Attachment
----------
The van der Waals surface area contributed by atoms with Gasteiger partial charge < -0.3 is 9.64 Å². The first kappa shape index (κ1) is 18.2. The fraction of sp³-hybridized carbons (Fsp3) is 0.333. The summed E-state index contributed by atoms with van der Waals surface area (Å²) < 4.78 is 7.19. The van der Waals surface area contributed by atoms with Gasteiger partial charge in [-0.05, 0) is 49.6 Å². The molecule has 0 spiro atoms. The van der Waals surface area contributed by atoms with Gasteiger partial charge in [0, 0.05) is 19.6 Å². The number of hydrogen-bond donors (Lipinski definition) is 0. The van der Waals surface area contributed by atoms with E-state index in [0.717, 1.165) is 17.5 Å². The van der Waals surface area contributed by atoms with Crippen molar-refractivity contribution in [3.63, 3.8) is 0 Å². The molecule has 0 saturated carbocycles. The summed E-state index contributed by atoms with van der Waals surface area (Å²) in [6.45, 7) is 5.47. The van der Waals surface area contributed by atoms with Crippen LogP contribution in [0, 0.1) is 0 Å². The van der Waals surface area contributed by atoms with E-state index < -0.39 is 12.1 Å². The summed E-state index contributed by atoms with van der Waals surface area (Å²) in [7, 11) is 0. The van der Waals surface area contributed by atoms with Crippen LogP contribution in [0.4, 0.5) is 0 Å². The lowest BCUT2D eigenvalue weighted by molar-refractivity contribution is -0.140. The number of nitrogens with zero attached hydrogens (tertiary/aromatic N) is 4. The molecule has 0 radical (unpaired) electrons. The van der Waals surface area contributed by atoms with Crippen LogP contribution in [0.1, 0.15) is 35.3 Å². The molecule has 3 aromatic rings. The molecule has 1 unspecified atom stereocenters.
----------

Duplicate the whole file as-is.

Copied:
The van der Waals surface area contributed by atoms with Gasteiger partial charge < -0.3 is 9.64 Å². The first kappa shape index (κ1) is 18.2. The fraction of sp³-hybridized carbons (Fsp3) is 0.333. The summed E-state index contributed by atoms with van der Waals surface area (Å²) < 4.78 is 7.19. The van der Waals surface area contributed by atoms with Gasteiger partial charge in [-0.05, 0) is 49.6 Å². The molecule has 0 spiro atoms. The van der Waals surface area contributed by atoms with Gasteiger partial charge in [0, 0.05) is 19.6 Å². The number of hydrogen-bond donors (Lipinski definition) is 0. The van der Waals surface area contributed by atoms with E-state index in [0.717, 1.165) is 17.5 Å². The van der Waals surface area contributed by atoms with Crippen molar-refractivity contribution in [3.63, 3.8) is 0 Å². The molecule has 0 saturated carbocycles. The summed E-state index contributed by atoms with van der Waals surface area (Å²) in [6.45, 7) is 5.47. The van der Waals surface area contributed by atoms with Crippen LogP contribution in [0, 0.1) is 0 Å². The van der Waals surface area contributed by atoms with E-state index < -0.39 is 12.1 Å². The summed E-state index contributed by atoms with van der Waals surface area (Å²) in [7, 11) is 0. The van der Waals surface area contributed by atoms with Crippen LogP contribution in [0.4, 0.5) is 0 Å². The lowest BCUT2D eigenvalue weighted by molar-refractivity contribution is -0.140. The number of nitrogens with zero attached hydrogens (tertiary/aromatic N) is 4. The molecule has 0 radical (unpaired) electrons. The van der Waals surface area contributed by atoms with Crippen LogP contribution in [0.1, 0.15) is 35.3 Å². The molecule has 3 aromatic rings. The molecule has 1 unspecified atom stereocenters.